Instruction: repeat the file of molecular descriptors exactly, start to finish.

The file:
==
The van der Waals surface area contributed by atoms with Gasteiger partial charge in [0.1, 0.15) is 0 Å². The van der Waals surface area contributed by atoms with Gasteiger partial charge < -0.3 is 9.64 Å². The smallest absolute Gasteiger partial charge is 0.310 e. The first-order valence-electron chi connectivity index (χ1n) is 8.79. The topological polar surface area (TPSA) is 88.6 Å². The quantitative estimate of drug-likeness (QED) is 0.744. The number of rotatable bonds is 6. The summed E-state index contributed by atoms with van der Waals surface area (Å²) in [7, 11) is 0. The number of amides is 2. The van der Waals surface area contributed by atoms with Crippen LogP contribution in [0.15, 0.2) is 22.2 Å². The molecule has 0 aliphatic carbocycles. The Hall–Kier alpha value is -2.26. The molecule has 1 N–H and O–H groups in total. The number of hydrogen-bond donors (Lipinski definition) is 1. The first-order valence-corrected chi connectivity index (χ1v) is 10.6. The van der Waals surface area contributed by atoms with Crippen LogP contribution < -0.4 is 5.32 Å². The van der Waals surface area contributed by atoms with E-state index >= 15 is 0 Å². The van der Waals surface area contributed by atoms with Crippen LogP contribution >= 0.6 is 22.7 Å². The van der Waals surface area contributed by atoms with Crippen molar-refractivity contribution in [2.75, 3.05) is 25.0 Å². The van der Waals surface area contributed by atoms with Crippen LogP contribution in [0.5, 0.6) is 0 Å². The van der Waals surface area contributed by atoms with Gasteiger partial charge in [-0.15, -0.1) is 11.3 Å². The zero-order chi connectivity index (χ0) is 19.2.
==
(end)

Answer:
The van der Waals surface area contributed by atoms with Gasteiger partial charge in [0.1, 0.15) is 0 Å². The van der Waals surface area contributed by atoms with Gasteiger partial charge < -0.3 is 9.64 Å². The smallest absolute Gasteiger partial charge is 0.310 e. The first-order valence-electron chi connectivity index (χ1n) is 8.79. The topological polar surface area (TPSA) is 88.6 Å². The quantitative estimate of drug-likeness (QED) is 0.744. The number of rotatable bonds is 6. The summed E-state index contributed by atoms with van der Waals surface area (Å²) in [7, 11) is 0. The number of amides is 2. The van der Waals surface area contributed by atoms with Crippen LogP contribution in [0.15, 0.2) is 22.2 Å². The molecule has 0 aliphatic carbocycles. The Hall–Kier alpha value is -2.26. The molecule has 1 N–H and O–H groups in total. The number of hydrogen-bond donors (Lipinski definition) is 1. The first-order valence-corrected chi connectivity index (χ1v) is 10.6. The van der Waals surface area contributed by atoms with Crippen LogP contribution < -0.4 is 5.32 Å². The van der Waals surface area contributed by atoms with E-state index >= 15 is 0 Å². The van der Waals surface area contributed by atoms with Crippen LogP contribution >= 0.6 is 22.7 Å². The van der Waals surface area contributed by atoms with Crippen molar-refractivity contribution in [2.75, 3.05) is 25.0 Å². The van der Waals surface area contributed by atoms with Crippen LogP contribution in [0.5, 0.6) is 0 Å². The van der Waals surface area contributed by atoms with Gasteiger partial charge in [-0.15, -0.1) is 11.3 Å². The zero-order chi connectivity index (χ0) is 19.2.